SUZUKA, Japan - Frenchman Jules Bianchi underwent emergency surgery on Sunday after crashing in slippery conditions near the end of an incident-packed Japanese Grand Prix.
Formula One's governing International Motoring Federation (FIA) said the 25-year-old had been rushed to hospital after suffering a "severe head injury" and had gone into surgery.
Bianchi was taken to hospital by ambulance, still unconscious, after colliding with a recovery vehicle which was attempting to lift Adrian Sutil's Sauber away from danger after the German himself had skidded into a wall on lap 42 at Suzuka.
The FIA said that Bianchi would continue to be monitored in intensive care following his operation.
"The driver was removed from the car, taken to the circuit medical centre and then by ambulance to Mie General Hospital," FIA press officer Matteo Bonciani said in a statement.
"The CT scan shows that he has suffered a severe head injury and he is currently undergoing surgery. Following this he will be moved to intensive care where he will be monitored." The FIA added: "A recovery vehicle was despatched in order to lift (Sutil's) car and take it to a place of safety behind the guardrail. While this was being done the driver of car 17, Jules Bianchi, lost control of his car, travelled across the run-off area and hit the back of the tractor.
"Once the marshals reported that the driver was injured, medical teams were despatched and the Safety Car was deployed. These were followed by an extrication team and an ambulance."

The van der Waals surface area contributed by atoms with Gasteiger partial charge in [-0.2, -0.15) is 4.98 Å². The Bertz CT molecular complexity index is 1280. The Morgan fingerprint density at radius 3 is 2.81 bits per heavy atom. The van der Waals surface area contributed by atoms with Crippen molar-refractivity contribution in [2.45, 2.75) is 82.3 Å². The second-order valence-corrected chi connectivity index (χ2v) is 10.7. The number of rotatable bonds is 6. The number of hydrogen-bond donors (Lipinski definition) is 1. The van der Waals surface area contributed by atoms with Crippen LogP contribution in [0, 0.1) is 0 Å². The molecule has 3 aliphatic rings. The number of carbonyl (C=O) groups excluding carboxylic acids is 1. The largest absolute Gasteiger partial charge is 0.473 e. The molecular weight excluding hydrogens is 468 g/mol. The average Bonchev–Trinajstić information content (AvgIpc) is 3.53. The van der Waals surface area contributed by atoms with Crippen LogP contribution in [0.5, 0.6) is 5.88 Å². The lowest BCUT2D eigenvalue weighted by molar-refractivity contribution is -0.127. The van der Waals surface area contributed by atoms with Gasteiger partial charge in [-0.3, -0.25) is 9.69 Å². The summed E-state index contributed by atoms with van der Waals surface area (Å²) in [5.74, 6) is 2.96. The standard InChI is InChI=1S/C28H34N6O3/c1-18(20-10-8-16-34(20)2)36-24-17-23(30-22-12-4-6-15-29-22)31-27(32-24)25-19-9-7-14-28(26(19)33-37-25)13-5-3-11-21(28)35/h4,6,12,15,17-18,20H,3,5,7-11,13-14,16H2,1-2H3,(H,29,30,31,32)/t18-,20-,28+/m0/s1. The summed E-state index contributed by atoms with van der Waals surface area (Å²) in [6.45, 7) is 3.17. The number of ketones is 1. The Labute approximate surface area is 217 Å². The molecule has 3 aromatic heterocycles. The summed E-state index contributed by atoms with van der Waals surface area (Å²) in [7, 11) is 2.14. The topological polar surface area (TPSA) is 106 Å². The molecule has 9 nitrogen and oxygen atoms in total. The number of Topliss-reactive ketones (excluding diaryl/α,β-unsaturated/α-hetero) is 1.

"Jules is seriously injured," Bianchi's father Philippe told France 3 television. "He is undergoing surgery for a head injury and we will need to wait 24 hours to know any more on his condition."
Championship leader Lewis Hamilton won Sunday's race, which had been threatened by a typhoon and began behind the safety car with drivers complaining over team radios that they were unable to see through the spray.
Starting in second behind Mercedes team-mate Nico Rosberg, Hamilton had radioed: "Tell Nico not to do anything dramatic cos I can't see him." Sutil witnessed Bianchi's shunt after going out himself.
"I had a spin and ended up in the wall," he said. "I stood up and they tried to rescue the car. Jules was in the same area and lost the car. Hopefully he is in good hands."
The safety car and medical car were sent out and the race brought to a premature halt, giving Hamilton his eighth victory of the season, although the Briton's celebrations were muted as news of Bianchi's accident filtered through.
"We're all very concerned about our colleague, Bianchi," said Hamilton. "I don't really know what to say. Obviously (the race) didn't finish the way we would have hoped but really, my prayers are with him and his family."
German Rosberg, who finished second, said: "I'm not thinking about the race - I'm thinking about my colleague. I'm hoping for the best."
Formula One has been relatively free of bad crashes in recent years following safety-improving measures that were implemented in the wake of the last fatality to hit the sport - that of Ayrton Senna at the 1994 San Marino Grand Prix.